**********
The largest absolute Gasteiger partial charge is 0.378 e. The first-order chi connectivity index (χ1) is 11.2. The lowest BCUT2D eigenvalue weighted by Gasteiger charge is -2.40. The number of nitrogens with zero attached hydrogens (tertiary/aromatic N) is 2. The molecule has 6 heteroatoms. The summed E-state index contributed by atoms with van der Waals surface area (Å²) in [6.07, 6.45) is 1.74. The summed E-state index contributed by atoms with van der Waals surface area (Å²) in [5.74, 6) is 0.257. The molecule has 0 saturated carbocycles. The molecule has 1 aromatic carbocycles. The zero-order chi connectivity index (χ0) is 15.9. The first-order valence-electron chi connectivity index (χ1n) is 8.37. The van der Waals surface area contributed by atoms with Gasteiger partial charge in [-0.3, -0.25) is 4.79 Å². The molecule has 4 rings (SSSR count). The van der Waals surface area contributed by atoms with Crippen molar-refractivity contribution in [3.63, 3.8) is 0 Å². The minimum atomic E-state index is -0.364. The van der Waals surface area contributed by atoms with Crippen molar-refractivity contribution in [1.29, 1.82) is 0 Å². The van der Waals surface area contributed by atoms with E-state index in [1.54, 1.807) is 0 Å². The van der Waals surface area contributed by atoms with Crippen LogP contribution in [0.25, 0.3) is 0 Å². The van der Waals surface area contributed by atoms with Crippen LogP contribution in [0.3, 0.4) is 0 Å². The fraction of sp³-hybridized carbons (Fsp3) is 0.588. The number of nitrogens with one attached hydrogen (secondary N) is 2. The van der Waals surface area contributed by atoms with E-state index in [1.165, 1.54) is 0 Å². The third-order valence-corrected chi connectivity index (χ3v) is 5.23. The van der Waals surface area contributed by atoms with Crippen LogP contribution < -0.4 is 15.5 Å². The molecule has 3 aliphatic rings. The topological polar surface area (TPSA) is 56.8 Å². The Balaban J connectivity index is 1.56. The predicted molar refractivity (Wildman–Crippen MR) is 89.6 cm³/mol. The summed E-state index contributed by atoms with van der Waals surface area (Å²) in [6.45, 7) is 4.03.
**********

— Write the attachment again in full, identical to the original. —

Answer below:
The largest absolute Gasteiger partial charge is 0.378 e. The first-order chi connectivity index (χ1) is 11.2. The lowest BCUT2D eigenvalue weighted by Gasteiger charge is -2.40. The number of nitrogens with zero attached hydrogens (tertiary/aromatic N) is 2. The molecule has 6 heteroatoms. The summed E-state index contributed by atoms with van der Waals surface area (Å²) in [6.07, 6.45) is 1.74. The summed E-state index contributed by atoms with van der Waals surface area (Å²) in [5.74, 6) is 0.257. The molecule has 0 saturated carbocycles. The molecule has 1 aromatic carbocycles. The zero-order chi connectivity index (χ0) is 15.9. The first-order valence-electron chi connectivity index (χ1n) is 8.37. The van der Waals surface area contributed by atoms with Gasteiger partial charge in [-0.3, -0.25) is 4.79 Å². The molecule has 4 rings (SSSR count). The van der Waals surface area contributed by atoms with Crippen molar-refractivity contribution in [3.63, 3.8) is 0 Å². The minimum atomic E-state index is -0.364. The van der Waals surface area contributed by atoms with Crippen molar-refractivity contribution in [1.29, 1.82) is 0 Å². The van der Waals surface area contributed by atoms with E-state index in [1.54, 1.807) is 0 Å². The van der Waals surface area contributed by atoms with Crippen LogP contribution in [0.25, 0.3) is 0 Å². The van der Waals surface area contributed by atoms with Crippen LogP contribution in [0.3, 0.4) is 0 Å². The fraction of sp³-hybridized carbons (Fsp3) is 0.588. The number of nitrogens with one attached hydrogen (secondary N) is 2. The van der Waals surface area contributed by atoms with E-state index in [1.165, 1.54) is 0 Å². The third-order valence-corrected chi connectivity index (χ3v) is 5.23. The van der Waals surface area contributed by atoms with Crippen LogP contribution < -0.4 is 15.5 Å². The molecule has 3 aliphatic rings. The topological polar surface area (TPSA) is 56.8 Å². The Balaban J connectivity index is 1.56. The predicted molar refractivity (Wildman–Crippen MR) is 89.6 cm³/mol. The summed E-state index contributed by atoms with van der Waals surface area (Å²) in [6.45, 7) is 4.03.